3) Filter team emails
We primarily rely on HipChat for internal communication. It’s one of our 7 core business tools – grab the full list here . That said, we still send emails here and there. I filter those similar to my client rules:
- Trigger: “from” address (based on internal team members addresses)
- Actions: apply “Internal” label and/or additional labels based on that team member’s role and our typical conversations.
- Note: I use a batching method for reviewing internal emails, similar to client emails. I also have a couple subject line-based filters set up that relate to finance, HR, etc.
4) Filter financial emails
Until recently, I handled a lot of bookkeeping and finance work for both GuavaBox and DoInbound. Because of that, I received a ton of finance-related emails that were important, but rarely required action.
- Triggers: “from” address (based on financial institutions domains), subject line, and whether or not the email has attachments.
- Actions: apply “Business Finance” label and/or additional labels based on email, never mark as spam, skip inbox if it met rules that didn’t require action, otherwise, I keep those emails in my inbox until they are taken care of.
Side Note: if you’re an agency struggling with your invoicing/accounting processes, tools, or follow-through, I’m putting together a bunch of resources on this right now (sign up for early access here).
5) Filter vendor emails
This is similar to the filters we’ve already covered. Based on what action I might have to take and what types of emails each vendors send, I pick a filter to weed through and bring the important stuff to my attention.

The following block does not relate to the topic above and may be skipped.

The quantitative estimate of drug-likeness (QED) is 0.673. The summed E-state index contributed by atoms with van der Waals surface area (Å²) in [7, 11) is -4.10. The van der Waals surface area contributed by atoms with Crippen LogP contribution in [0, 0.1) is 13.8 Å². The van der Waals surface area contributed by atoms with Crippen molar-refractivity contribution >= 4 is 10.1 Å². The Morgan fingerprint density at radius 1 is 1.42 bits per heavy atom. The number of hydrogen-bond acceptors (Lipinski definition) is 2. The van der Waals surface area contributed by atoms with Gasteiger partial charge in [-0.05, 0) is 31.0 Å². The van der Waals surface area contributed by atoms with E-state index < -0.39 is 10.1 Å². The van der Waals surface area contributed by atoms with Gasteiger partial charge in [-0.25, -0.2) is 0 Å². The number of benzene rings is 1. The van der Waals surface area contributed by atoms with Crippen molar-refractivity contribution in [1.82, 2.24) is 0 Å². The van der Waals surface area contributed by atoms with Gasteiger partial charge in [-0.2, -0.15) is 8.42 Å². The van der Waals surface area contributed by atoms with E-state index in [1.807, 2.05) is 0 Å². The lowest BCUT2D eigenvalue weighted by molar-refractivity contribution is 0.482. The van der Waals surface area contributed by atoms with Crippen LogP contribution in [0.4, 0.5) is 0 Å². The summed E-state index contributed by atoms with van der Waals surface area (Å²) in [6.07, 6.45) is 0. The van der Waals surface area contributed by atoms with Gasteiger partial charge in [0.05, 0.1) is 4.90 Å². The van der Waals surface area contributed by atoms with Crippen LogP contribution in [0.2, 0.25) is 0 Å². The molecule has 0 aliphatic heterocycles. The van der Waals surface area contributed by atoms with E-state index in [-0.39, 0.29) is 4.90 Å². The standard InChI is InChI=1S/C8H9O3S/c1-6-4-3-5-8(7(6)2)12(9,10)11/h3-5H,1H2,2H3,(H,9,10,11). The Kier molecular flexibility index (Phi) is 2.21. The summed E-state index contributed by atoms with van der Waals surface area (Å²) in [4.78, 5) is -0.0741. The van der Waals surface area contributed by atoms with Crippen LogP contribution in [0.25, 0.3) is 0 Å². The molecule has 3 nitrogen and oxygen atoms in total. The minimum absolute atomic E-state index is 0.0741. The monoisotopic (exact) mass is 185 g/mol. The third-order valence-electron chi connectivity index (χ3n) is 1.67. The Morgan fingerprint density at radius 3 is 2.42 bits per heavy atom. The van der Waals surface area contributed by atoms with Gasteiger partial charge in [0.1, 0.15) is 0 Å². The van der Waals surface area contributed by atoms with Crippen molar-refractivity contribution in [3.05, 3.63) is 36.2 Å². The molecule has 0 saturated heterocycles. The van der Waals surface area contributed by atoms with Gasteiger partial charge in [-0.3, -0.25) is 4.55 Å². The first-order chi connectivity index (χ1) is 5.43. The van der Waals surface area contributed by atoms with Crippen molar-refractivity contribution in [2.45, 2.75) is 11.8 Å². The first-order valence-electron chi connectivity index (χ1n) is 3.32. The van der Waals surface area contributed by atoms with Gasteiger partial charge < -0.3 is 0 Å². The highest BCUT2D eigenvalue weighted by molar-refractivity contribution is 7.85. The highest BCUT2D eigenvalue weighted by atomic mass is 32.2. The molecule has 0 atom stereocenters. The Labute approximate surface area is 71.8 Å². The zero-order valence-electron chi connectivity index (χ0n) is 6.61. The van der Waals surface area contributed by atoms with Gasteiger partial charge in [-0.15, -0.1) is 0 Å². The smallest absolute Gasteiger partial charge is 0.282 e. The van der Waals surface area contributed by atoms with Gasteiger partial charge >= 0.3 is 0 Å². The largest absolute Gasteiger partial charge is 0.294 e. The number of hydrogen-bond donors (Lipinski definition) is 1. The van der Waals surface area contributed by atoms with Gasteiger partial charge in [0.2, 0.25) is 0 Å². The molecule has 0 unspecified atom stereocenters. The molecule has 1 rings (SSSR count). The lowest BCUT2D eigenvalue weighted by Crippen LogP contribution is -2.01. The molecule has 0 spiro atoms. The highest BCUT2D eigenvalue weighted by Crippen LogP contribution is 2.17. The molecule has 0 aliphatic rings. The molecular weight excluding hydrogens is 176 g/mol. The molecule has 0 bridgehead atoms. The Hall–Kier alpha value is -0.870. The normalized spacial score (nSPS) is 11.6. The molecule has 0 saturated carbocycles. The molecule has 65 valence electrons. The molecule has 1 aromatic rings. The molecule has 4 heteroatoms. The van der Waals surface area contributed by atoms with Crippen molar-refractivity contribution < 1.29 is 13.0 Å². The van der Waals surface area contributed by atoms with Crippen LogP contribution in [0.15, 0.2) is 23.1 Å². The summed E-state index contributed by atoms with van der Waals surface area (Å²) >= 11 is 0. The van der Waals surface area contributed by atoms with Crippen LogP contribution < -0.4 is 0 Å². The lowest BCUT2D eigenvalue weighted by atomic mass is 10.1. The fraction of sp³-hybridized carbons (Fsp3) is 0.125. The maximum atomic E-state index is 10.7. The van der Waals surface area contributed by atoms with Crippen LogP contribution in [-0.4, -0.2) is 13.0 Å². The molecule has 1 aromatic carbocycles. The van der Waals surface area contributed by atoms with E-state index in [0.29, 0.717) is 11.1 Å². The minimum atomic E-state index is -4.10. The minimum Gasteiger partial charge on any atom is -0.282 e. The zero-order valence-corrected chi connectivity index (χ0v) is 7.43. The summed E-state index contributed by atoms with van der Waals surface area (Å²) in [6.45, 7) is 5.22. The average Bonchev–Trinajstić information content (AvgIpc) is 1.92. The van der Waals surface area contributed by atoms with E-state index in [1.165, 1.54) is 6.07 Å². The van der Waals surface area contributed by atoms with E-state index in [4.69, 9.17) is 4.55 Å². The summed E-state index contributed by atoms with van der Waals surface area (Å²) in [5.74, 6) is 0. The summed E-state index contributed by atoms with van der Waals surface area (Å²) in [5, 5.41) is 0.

- Triggers: “from” address (based on vendor domain or specific address), subject line, and whether or not the email has attachments.
- Actions: apply “Vendors” label and/or additional labels (receipts, platform updates, etc.) based on email, never mark as spam, skip inbox if the message met rules that didn’t require action (most of them don’t require action).
6) Filter prospect emails
Response time is very important in today’s high-paced sales environment.
As an agency owner, I’m involved in a number of sales conversations. It’s important to showcase the kind of responsiveness during the sales process that a prospect can expect when they become a client.
A GuavaBox client should never wait 8 hours for a service response, so why would one of our leads?
- What Triggers This? It’s a combination of triggers and non-triggers:
- Triggers: “from” address (if I’ve already set them up as a “lead”) or subject line (if they’ve filled out a form and I know what that subject will be).
- Non-Triggers: I’m careful about what triggers I have in place. By using smart triggers to filter out the non-actionable items and to batch the actionable, but non-urgent items, I’ve already created a system that brings heightened attention to non-filtered items (like first-time emails from a referral lead).
- Actions: apply “Leads” label and/or additional labels based on email, never mark as spam, star the item, and keep it in the priority inbox until I move it.
7) Filter social media emails
Most folks get tons of notification emails from Twitter, Facebook, LinkedIn, YouTube, etc. I set up filters to send most of my notifications directly to folders. That way, the notification is archived appropriately, should I ever need it, but it doesn’t steal my attention from the important inbox items.